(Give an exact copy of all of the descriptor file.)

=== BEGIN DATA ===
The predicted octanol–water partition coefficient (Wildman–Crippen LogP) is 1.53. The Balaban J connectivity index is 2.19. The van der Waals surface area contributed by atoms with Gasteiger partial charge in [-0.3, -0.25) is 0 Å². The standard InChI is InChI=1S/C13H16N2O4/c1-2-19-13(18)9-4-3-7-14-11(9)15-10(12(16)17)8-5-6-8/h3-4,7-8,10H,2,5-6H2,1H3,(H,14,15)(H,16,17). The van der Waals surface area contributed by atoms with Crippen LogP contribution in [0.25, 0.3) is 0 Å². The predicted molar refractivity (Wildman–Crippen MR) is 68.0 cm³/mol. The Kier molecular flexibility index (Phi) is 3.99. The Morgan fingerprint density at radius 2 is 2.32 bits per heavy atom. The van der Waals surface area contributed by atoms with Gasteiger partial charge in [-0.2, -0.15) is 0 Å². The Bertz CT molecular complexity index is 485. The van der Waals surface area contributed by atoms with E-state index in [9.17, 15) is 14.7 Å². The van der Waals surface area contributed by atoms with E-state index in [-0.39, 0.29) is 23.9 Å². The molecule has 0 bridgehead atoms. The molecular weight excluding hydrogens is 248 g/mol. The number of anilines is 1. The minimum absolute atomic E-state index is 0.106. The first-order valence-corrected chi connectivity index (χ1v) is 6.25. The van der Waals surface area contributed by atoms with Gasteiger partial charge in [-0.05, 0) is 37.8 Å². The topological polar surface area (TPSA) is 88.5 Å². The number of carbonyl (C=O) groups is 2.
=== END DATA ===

The predicted octanol–water partition coefficient (Wildman–Crippen LogP) is 1.53. The Balaban J connectivity index is 2.19. The van der Waals surface area contributed by atoms with Gasteiger partial charge in [-0.3, -0.25) is 0 Å². The standard InChI is InChI=1S/C13H16N2O4/c1-2-19-13(18)9-4-3-7-14-11(9)15-10(12(16)17)8-5-6-8/h3-4,7-8,10H,2,5-6H2,1H3,(H,14,15)(H,16,17). The van der Waals surface area contributed by atoms with Crippen LogP contribution in [0.25, 0.3) is 0 Å². The predicted molar refractivity (Wildman–Crippen MR) is 68.0 cm³/mol. The Kier molecular flexibility index (Phi) is 3.99. The Morgan fingerprint density at radius 2 is 2.32 bits per heavy atom. The van der Waals surface area contributed by atoms with Gasteiger partial charge in [-0.2, -0.15) is 0 Å². The Bertz CT molecular complexity index is 485. The van der Waals surface area contributed by atoms with E-state index in [9.17, 15) is 14.7 Å². The van der Waals surface area contributed by atoms with E-state index in [-0.39, 0.29) is 23.9 Å². The molecule has 0 bridgehead atoms. The molecular weight excluding hydrogens is 248 g/mol. The number of anilines is 1. The minimum absolute atomic E-state index is 0.106. The first-order valence-corrected chi connectivity index (χ1v) is 6.25. The van der Waals surface area contributed by atoms with Gasteiger partial charge in [-0.05, 0) is 37.8 Å². The topological polar surface area (TPSA) is 88.5 Å². The number of carbonyl (C=O) groups is 2.